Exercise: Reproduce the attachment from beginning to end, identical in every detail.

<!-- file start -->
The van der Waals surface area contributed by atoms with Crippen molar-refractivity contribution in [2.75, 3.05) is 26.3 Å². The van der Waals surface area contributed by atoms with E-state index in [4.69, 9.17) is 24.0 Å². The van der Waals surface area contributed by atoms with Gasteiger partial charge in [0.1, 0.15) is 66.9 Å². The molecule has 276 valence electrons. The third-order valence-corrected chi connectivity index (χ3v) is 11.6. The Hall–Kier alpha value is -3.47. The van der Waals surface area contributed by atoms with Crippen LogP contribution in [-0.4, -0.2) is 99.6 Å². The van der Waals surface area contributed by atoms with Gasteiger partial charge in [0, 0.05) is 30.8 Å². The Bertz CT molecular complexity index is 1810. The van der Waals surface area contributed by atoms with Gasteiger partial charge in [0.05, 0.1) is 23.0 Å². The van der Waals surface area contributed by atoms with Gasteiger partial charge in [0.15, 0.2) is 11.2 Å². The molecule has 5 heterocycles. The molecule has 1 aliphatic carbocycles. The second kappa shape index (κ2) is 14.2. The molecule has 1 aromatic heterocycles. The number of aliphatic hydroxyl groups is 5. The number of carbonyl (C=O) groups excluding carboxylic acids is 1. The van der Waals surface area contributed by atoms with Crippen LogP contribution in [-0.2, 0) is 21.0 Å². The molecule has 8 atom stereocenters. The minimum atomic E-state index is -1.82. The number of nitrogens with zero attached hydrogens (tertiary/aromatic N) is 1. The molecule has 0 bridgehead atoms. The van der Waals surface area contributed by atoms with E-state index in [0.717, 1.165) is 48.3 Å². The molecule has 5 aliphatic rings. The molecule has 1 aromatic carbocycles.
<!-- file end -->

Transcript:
The van der Waals surface area contributed by atoms with Crippen molar-refractivity contribution in [2.75, 3.05) is 26.3 Å². The van der Waals surface area contributed by atoms with E-state index in [4.69, 9.17) is 24.0 Å². The van der Waals surface area contributed by atoms with Gasteiger partial charge in [0.1, 0.15) is 66.9 Å². The molecule has 276 valence electrons. The third-order valence-corrected chi connectivity index (χ3v) is 11.6. The Hall–Kier alpha value is -3.47. The van der Waals surface area contributed by atoms with Crippen LogP contribution in [-0.4, -0.2) is 99.6 Å². The van der Waals surface area contributed by atoms with Gasteiger partial charge in [0, 0.05) is 30.8 Å². The Bertz CT molecular complexity index is 1810. The van der Waals surface area contributed by atoms with Gasteiger partial charge in [0.05, 0.1) is 23.0 Å². The van der Waals surface area contributed by atoms with Gasteiger partial charge in [0.15, 0.2) is 11.2 Å². The molecule has 5 heterocycles. The molecule has 1 aliphatic carbocycles. The second kappa shape index (κ2) is 14.2. The molecule has 1 aromatic heterocycles. The number of aliphatic hydroxyl groups is 5. The number of carbonyl (C=O) groups excluding carboxylic acids is 1. The van der Waals surface area contributed by atoms with Crippen LogP contribution in [-0.2, 0) is 21.0 Å². The molecule has 8 atom stereocenters. The minimum atomic E-state index is -1.82. The number of nitrogens with zero attached hydrogens (tertiary/aromatic N) is 1. The molecule has 0 bridgehead atoms. The van der Waals surface area contributed by atoms with E-state index in [0.717, 1.165) is 48.3 Å². The molecule has 5 aliphatic rings. The molecule has 1 aromatic carbocycles.